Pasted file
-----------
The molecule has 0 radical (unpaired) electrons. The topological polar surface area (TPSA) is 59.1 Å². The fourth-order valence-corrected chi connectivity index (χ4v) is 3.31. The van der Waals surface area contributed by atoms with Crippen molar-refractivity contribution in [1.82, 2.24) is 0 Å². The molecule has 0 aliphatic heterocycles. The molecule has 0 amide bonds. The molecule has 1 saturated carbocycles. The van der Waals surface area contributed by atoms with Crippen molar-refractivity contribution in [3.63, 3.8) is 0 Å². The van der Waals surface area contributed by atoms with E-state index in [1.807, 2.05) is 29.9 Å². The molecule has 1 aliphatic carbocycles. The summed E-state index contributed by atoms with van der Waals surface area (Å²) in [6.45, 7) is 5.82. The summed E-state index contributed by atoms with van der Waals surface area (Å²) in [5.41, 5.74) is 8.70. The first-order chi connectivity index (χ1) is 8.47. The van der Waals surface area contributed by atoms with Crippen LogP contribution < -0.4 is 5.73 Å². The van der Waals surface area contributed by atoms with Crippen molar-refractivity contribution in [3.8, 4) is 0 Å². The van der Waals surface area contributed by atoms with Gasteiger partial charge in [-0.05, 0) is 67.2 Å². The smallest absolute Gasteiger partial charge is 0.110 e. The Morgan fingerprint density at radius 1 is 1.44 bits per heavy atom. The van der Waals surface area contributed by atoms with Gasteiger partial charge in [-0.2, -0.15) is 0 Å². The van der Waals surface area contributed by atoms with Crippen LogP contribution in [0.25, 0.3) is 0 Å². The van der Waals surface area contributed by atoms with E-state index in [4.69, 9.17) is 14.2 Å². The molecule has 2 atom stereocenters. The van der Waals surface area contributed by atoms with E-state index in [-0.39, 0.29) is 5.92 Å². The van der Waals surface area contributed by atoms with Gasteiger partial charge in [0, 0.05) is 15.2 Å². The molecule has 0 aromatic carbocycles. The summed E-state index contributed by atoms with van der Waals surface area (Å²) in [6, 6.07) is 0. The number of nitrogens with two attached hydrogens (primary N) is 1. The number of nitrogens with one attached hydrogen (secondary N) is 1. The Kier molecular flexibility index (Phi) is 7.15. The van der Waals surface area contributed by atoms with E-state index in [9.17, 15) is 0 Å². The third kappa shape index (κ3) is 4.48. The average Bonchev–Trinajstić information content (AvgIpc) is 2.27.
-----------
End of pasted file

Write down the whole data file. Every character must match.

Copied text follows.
The molecule has 0 radical (unpaired) electrons. The topological polar surface area (TPSA) is 59.1 Å². The fourth-order valence-corrected chi connectivity index (χ4v) is 3.31. The van der Waals surface area contributed by atoms with Crippen molar-refractivity contribution in [1.82, 2.24) is 0 Å². The molecule has 0 aliphatic heterocycles. The molecule has 0 amide bonds. The molecule has 1 saturated carbocycles. The van der Waals surface area contributed by atoms with Crippen molar-refractivity contribution in [3.63, 3.8) is 0 Å². The van der Waals surface area contributed by atoms with E-state index in [1.807, 2.05) is 29.9 Å². The molecule has 1 aliphatic carbocycles. The summed E-state index contributed by atoms with van der Waals surface area (Å²) in [6.45, 7) is 5.82. The summed E-state index contributed by atoms with van der Waals surface area (Å²) in [5.41, 5.74) is 8.70. The first-order chi connectivity index (χ1) is 8.47. The van der Waals surface area contributed by atoms with Crippen LogP contribution < -0.4 is 5.73 Å². The van der Waals surface area contributed by atoms with Crippen molar-refractivity contribution in [3.8, 4) is 0 Å². The van der Waals surface area contributed by atoms with Gasteiger partial charge in [-0.05, 0) is 67.2 Å². The smallest absolute Gasteiger partial charge is 0.110 e. The Morgan fingerprint density at radius 1 is 1.44 bits per heavy atom. The van der Waals surface area contributed by atoms with Gasteiger partial charge in [-0.2, -0.15) is 0 Å². The van der Waals surface area contributed by atoms with Crippen LogP contribution in [0.25, 0.3) is 0 Å². The van der Waals surface area contributed by atoms with E-state index in [4.69, 9.17) is 14.2 Å². The molecule has 2 atom stereocenters. The van der Waals surface area contributed by atoms with E-state index in [-0.39, 0.29) is 5.92 Å². The van der Waals surface area contributed by atoms with Gasteiger partial charge in [0, 0.05) is 15.2 Å². The molecule has 0 aromatic carbocycles. The summed E-state index contributed by atoms with van der Waals surface area (Å²) in [6, 6.07) is 0. The number of nitrogens with two attached hydrogens (primary N) is 1. The number of nitrogens with one attached hydrogen (secondary N) is 1. The Kier molecular flexibility index (Phi) is 7.15. The van der Waals surface area contributed by atoms with E-state index in [9.17, 15) is 0 Å². The third kappa shape index (κ3) is 4.48. The average Bonchev–Trinajstić information content (AvgIpc) is 2.27.